Dismiss Notice
Join Physics Forums Today!
The friendliest, high quality science and math community on the planet! Everyone who loves science is here!

Do the following integral?

  1. Oct 17, 2015 #1
    Do the following integral: I= (double integral) dx dy x^2 with 0<x^2 + y^2<a^2 , y>0?
    Could someone please give me some guidance as to what the inequality means? Should I convert to polar
    coordinates so it gives me 0<r^2<a^2? Thank you.
  2. jcsd
  3. Oct 17, 2015 #2


    User Avatar
    Science Advisor

    [itex]0< x^2+ y^2< a^2[/itex], y> 0 is the half disk with center at (0, 0), radius a, above the x-axis. Yes, I think polar coordinates would be simplest although it would not be that hard to do it in Cartesian coordinates. Since y> 0, [itex]x^2+ y^2= a^2[/itex] is the same as [itex]y= \sqrt{a^2- x^2}[/itex] so the integral would be [itex]\int_{x= -a}^a \int_{y= 0}^{\sqrt{a^2- x^2}} x^2 dy dx[/itex]. What would it be in polar coordinates?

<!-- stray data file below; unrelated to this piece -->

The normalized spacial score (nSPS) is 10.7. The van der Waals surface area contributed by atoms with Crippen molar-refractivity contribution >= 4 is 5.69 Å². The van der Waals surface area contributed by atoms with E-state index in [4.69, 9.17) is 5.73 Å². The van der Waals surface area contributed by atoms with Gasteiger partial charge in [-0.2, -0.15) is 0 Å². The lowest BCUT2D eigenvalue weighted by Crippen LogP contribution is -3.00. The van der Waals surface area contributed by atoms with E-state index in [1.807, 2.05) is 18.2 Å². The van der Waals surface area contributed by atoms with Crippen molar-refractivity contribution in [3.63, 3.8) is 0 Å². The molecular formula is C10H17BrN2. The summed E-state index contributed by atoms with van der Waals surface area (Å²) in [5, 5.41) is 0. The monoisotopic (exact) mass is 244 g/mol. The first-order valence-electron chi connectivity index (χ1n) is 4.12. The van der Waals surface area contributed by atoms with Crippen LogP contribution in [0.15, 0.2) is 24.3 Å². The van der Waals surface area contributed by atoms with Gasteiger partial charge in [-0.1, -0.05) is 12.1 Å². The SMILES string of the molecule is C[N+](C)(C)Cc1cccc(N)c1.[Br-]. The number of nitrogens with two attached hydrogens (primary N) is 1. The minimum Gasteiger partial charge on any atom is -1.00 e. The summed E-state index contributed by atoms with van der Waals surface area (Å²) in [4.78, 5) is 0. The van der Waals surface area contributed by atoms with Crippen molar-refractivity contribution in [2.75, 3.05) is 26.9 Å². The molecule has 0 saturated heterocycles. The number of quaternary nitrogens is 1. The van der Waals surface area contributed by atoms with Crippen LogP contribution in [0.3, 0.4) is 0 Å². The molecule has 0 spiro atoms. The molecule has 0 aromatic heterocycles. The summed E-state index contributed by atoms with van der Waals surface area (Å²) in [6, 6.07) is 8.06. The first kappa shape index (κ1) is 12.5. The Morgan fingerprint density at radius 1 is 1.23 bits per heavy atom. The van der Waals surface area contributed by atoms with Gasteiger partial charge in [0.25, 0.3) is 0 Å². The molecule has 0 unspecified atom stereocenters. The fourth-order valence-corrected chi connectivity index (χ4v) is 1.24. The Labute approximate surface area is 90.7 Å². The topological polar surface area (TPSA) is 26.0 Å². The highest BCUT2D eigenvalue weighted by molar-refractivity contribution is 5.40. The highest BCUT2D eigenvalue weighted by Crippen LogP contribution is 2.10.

4. Oct 17, 2015 #3
    How does y >0 lead to x^2 + y^2 = a^2? Using polar coordinates the integral came to be (Sorry for lack of latex) integral of r^3 between 0 and a , times the integral of cos^2(theta) between 0 and pi. That came out to equal ((pi)a^4)/8. Does this sound right? Also could not seem to come to any answer using cartesian coordinates. thanks!
  5. Oct 17, 2015 #4


    Staff: Mentor

    It doesn't lead to ##x^2 + y^2 = a^2##. It just limits the region of integration to the portion of the disk above the x-axis. .

Share this great discussion with others via Reddit, Google+, Twitter, or Facebook